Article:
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Copyright (c) 2006-2014 MindTouch Inc.
This file and accompanying files are licensed under the MindTouch Master Subscription Agreement (MSA).
At any time, you shall not, directly or indirectly: (i) sublicense, resell, rent, lease, distribute, market, commercialize or otherwise transfer rights or usage to: (a) the Software, (b) any modified version or derivative work of the Software created by you or for you, or (c) MindTouch Open Source (which includes all non-supported versions of MindTouch-developed software), for any purpose including timesharing or service bureau purposes; (ii) remove or alter any copyright, trademark or proprietary notice in the Software; (iii) transfer, use or export the Software in violation of any applicable laws or regulations of any government or governmental agency; (iv) use or run on any of your hardware, or have deployed for use, any production version of MindTouch Open Source; (v) use any of the Support Services, Error corrections, Updates or Upgrades, for the MindTouch Open Source software or for any Server for which Support Services are not then purchased as provided hereunder; or (vi) reverse engineer, decompile or modify any encrypted or encoded portion of the Software.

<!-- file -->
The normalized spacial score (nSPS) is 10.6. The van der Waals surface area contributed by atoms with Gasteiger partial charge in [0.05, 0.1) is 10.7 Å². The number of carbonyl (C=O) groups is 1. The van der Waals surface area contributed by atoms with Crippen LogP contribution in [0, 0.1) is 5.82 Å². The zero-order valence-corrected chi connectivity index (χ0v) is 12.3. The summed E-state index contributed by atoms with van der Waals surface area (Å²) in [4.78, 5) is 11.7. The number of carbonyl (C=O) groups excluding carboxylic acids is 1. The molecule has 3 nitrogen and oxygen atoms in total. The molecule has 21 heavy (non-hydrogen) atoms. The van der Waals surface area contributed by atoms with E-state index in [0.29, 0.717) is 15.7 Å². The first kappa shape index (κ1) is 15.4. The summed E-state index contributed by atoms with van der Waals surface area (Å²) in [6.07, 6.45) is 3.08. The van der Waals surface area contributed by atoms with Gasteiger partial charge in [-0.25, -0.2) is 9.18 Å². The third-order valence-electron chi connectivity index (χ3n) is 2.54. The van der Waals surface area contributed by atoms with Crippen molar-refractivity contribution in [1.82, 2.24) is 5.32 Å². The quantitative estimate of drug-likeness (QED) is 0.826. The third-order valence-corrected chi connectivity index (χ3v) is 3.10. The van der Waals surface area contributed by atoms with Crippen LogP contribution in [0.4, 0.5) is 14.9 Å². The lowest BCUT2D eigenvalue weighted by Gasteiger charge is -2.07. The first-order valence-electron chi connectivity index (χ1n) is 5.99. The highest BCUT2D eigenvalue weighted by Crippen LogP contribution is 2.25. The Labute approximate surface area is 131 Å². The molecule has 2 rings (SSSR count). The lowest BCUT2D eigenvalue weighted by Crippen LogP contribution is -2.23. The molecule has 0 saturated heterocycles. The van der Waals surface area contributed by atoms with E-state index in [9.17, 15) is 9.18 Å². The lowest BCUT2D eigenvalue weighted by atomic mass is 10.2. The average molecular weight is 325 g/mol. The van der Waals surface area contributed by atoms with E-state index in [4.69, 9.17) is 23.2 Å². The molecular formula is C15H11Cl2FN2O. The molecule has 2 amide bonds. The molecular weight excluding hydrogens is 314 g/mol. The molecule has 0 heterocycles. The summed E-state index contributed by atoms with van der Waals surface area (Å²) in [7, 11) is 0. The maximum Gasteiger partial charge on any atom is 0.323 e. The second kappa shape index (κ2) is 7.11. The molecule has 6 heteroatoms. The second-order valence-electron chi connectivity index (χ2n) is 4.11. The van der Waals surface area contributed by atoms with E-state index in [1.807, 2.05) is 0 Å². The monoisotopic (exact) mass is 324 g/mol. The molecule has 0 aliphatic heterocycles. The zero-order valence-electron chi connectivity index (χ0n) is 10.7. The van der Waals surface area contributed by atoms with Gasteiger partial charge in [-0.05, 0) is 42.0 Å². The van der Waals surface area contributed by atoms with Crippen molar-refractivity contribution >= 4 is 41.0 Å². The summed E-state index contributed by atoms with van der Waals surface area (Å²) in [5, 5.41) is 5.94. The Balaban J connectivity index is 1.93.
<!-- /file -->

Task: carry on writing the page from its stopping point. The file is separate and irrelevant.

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Ionic strength's effect on the ability of superabsorbent polymers to absorb liquids
|Sodium polyacrylate is added to beakers containing: |
NaCl is added to the first beaker.
The polymer absorbs all of the distilled water, most of the tap water, and some of the NaCl solution. If NaCl is added to the first beaker's resulting gel, water leaves the polymer network.
Sodium polyacrylate is made by polymerizing a mixture of of sodium acrylate and acrylic acid. The difference between the Na+ ion concentration inside the polymer network and the solution in which it is immersed generates an osmotic pressure that is alleviated as water diffuses into the polymer. As expected, the amount of liquid that can be absorbed depends on the ionic strength of the solution. This polymer can absorb 800 times its own weight of distilled water, 300 times its own weight in tap water, but only 60 times its own weight in urine (~0.9% NaCl).
An NSF funded Project